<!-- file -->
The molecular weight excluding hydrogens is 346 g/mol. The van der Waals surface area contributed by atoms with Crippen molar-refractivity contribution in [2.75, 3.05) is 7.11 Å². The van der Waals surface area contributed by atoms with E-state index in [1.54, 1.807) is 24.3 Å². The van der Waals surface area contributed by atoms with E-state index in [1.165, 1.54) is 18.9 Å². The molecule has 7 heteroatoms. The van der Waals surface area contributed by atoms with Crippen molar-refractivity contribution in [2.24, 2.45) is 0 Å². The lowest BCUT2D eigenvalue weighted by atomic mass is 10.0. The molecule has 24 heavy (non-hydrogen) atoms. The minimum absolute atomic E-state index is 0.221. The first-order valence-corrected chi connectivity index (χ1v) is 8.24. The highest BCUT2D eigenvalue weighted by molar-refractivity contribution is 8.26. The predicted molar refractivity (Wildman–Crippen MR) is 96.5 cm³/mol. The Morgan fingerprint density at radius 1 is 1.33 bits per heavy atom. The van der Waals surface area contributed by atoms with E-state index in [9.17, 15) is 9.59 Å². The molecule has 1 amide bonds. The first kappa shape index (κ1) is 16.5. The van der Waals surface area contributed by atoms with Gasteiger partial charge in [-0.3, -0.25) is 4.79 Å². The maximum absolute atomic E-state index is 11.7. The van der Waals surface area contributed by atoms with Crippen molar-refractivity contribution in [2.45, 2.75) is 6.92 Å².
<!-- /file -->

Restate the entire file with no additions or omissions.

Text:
The molecular weight excluding hydrogens is 346 g/mol. The van der Waals surface area contributed by atoms with Crippen molar-refractivity contribution in [2.75, 3.05) is 7.11 Å². The van der Waals surface area contributed by atoms with E-state index in [1.54, 1.807) is 24.3 Å². The van der Waals surface area contributed by atoms with E-state index in [1.165, 1.54) is 18.9 Å². The molecule has 7 heteroatoms. The van der Waals surface area contributed by atoms with Crippen molar-refractivity contribution in [2.24, 2.45) is 0 Å². The lowest BCUT2D eigenvalue weighted by atomic mass is 10.0. The molecule has 24 heavy (non-hydrogen) atoms. The minimum absolute atomic E-state index is 0.221. The first-order valence-corrected chi connectivity index (χ1v) is 8.24. The highest BCUT2D eigenvalue weighted by molar-refractivity contribution is 8.26. The predicted molar refractivity (Wildman–Crippen MR) is 96.5 cm³/mol. The Morgan fingerprint density at radius 1 is 1.33 bits per heavy atom. The van der Waals surface area contributed by atoms with E-state index in [9.17, 15) is 9.59 Å². The molecule has 1 amide bonds. The first kappa shape index (κ1) is 16.5. The van der Waals surface area contributed by atoms with Gasteiger partial charge in [-0.3, -0.25) is 4.79 Å². The maximum absolute atomic E-state index is 11.7. The van der Waals surface area contributed by atoms with Crippen molar-refractivity contribution in [2.45, 2.75) is 6.92 Å².